Les Bowen: Viewing Vick in black and white

Students at Imhotep Charter listen intently yesterday as Eagles quarterback Michael Vick shares his positive message.

I WAS TALKING to an ex-NFL player last week, guy I hadn't seen in a while, and eventually we got around to Michael Vick. The ex-player is African-American, from the rural South. His take was that Vick's prison term for dogfighting was way too harsh, and that people should let that go, as Vick remakes himself as the quarterback of the Eagles. The ex-player recalled seeing Sunday-afternoon dogfights in a park where he grew up, witnessed (and presumably wagered upon) by the local police.

This was not an isolated occurrence. I think if you surveyed the largely African-American Eagles locker room, that guy's take would be the perspective of a huge percentage of the players.

Race is such a tricky, hot-button thing, so many of us just try to pretend it isn't a part of the issues we deal with, even when it obviously is. The Eagles' locker room shocked much of the (white) fan base by voting Vick the Ed Block Courage Award last year. Hmmm. What do you think that was about?

Another conversation last week, with a (white) agent. He was talking about going to a Super Bowl party many years ago, when Vick was near the start of his career. The party was largely African-American, and the agent remembered being surprised at how Vick's presence resonated with other famous players and guests - "It was like Michael Jordan had walked in," the agent said.

One of the reasons Roger Goodell was so interested in Vick's rehabilitation was Vick's standing in the African-American community. Pre-dogfight scandal, by 2007 much of white America might have seen Vick as a sideshow, a quarterback who never took his craft seriously enough to win anything. Black America saw an artist, an elegant, unstoppable performer. (They now see him as an elegant, unstoppable performer who has been persecuted by white people.)

This was much like the split that surrounded Allen Iverson in his prime. (A guy from the exact same background, a few neighborhoods over.)

So, here we are, with Vick starting for the Eagles, and playing well. All over the Internet, people (mostly African-American) argue that he has paid his dues and should be embraced. Other people (mostly not African-American) argue that torturing and killing dogs over a period of years isn't something you just shrug off because a guy went to prison for a while and is now playing real well.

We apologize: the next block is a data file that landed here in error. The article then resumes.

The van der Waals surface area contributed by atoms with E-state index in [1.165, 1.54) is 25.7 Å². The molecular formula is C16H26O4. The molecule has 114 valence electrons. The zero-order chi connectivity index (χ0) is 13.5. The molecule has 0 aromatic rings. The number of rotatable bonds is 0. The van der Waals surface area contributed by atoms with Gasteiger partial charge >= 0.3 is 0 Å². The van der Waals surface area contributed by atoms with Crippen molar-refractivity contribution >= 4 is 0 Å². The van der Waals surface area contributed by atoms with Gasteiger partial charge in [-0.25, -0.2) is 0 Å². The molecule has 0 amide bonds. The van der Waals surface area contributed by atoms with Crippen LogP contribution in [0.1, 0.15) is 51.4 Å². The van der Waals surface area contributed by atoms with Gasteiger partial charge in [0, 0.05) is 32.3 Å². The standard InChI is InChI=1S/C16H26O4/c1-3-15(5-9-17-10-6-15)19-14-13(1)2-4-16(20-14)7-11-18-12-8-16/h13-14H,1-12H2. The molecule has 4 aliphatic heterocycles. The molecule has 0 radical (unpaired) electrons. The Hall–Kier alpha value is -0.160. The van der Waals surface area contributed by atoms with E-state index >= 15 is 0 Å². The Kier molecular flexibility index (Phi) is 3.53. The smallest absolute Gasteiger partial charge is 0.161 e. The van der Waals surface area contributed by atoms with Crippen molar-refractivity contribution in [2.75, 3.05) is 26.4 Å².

I don't see any easy answers, an unqualified yes to one and no to the other. Obviously, I didn't grow up black in the rural South. I grew up white in the suburban South. I think I understand a little of the "cultural" argument. I never saw a dogfight, but in my family, dogs were not cuddly little foo-foo things; they lived outdoors, didn't come in the house. One neighbor had a kennel of hunting dogs, and gave us one who couldn't hunt.

Still, I found myself wanting to ask the ex-player last week, "So, after these dogfights in the park, did you watch the dogs being hanged and electrocuted? Did you think, 'Gee, that looks like fun, I'd like to kill some of those dogs myself!' Over and over and over again?"

Vick has been nothing but decent and courteous to me. I can't reconcile what he has done with the guy I talk to in the Eagles' locker room. I'm really hoping to get a better handle on that as we move forward. And as a sports reporter, I can't let my discomfort with what he did makes me discount what he does on the field; if I let that happen, I am not doing my job.

But I'll admit, I find the idea of Vick "sticking it to" his critics by playing well a really perverse, obnoxious notion. He can throw for 100 touchdowns this year, and he still did what he did, and it was still really, really, really wrong.

I got a chance to ask Eagles president Joe Banner something last night that a lot of people have been asking me, since Vick was named the starter. Is this organization OK with Michael Vick as the face of the franchise now?

"I think we're proud of that," Banner said. "You can look at it two ways, that people who do very wrong things can never, ever make up for it, or you can be selective, and recognize that someone did something very wrong, but allow them the opportunity to make amends."

Banner mentioned Vick's appearance yesterday at Imhotep Charter School, where he urged students to avoid destructive behavior.

"There's a lot of people out there that lose hope when they screw up," Banner said. "Somebody who can reclaim their life makes a powerful statement to those people, who are in very different circumstances than you or me. It doesn't erase what he did, it doesn't mean you've forgiven or forgotten what he did, but [Vick changing his life] means [dogfighting] isn't the only story."

I understood what Banner was saying. Maybe I'd be more completely sold on his viewpoint if the Vick appearances I've seen (and I was not there yesterday) seemed less by rote, if listening to Vick, I'd heard pain, anguish, the kind of shame I think I'd feel if I caused that much hurt.

From here, the only hope for any sort of large-scale resolution I can see is that Vick can somehow use the bigger spotlight to give us a better notion than he has so far of how these things could possibly have happened, and can demonstrate through his words and deeds he is really a different person now.

But I think it's going to be a bumpy ride.

For more Eagles coverage and opinion, read the Daily News' Eagles blog, Eagletarian, at www.eagletarian.com.

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